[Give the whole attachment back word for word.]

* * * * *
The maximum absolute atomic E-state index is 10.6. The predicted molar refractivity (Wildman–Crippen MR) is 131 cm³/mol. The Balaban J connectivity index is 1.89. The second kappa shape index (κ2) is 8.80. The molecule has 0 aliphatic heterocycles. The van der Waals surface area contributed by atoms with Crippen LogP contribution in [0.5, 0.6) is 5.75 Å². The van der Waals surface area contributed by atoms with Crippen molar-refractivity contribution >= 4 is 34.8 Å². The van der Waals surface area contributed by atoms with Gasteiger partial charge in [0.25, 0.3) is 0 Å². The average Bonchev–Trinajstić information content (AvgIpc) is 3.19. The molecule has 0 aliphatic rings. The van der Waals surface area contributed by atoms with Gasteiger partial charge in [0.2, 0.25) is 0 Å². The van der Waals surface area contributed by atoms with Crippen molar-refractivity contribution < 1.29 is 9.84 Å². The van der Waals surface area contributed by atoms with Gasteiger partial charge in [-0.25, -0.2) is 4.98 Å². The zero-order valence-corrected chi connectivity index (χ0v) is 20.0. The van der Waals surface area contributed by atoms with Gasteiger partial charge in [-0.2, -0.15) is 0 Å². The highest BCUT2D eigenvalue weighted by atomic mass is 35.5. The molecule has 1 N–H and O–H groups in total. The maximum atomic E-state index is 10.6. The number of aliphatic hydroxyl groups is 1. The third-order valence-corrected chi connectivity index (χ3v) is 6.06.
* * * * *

The maximum absolute atomic E-state index is 10.6. The predicted molar refractivity (Wildman–Crippen MR) is 131 cm³/mol. The Balaban J connectivity index is 1.89. The second kappa shape index (κ2) is 8.80. The molecule has 0 aliphatic heterocycles. The van der Waals surface area contributed by atoms with Crippen LogP contribution in [0.5, 0.6) is 5.75 Å². The van der Waals surface area contributed by atoms with Crippen molar-refractivity contribution >= 4 is 34.8 Å². The van der Waals surface area contributed by atoms with Gasteiger partial charge in [0.25, 0.3) is 0 Å². The average Bonchev–Trinajstić information content (AvgIpc) is 3.19. The molecule has 0 aliphatic rings. The van der Waals surface area contributed by atoms with Gasteiger partial charge in [0.2, 0.25) is 0 Å². The van der Waals surface area contributed by atoms with Crippen molar-refractivity contribution < 1.29 is 9.84 Å². The van der Waals surface area contributed by atoms with Gasteiger partial charge in [-0.25, -0.2) is 4.98 Å². The zero-order valence-corrected chi connectivity index (χ0v) is 20.0. The van der Waals surface area contributed by atoms with Gasteiger partial charge in [-0.2, -0.15) is 0 Å². The highest BCUT2D eigenvalue weighted by atomic mass is 35.5. The molecule has 1 N–H and O–H groups in total. The maximum atomic E-state index is 10.6. The number of aliphatic hydroxyl groups is 1. The third-order valence-corrected chi connectivity index (χ3v) is 6.06.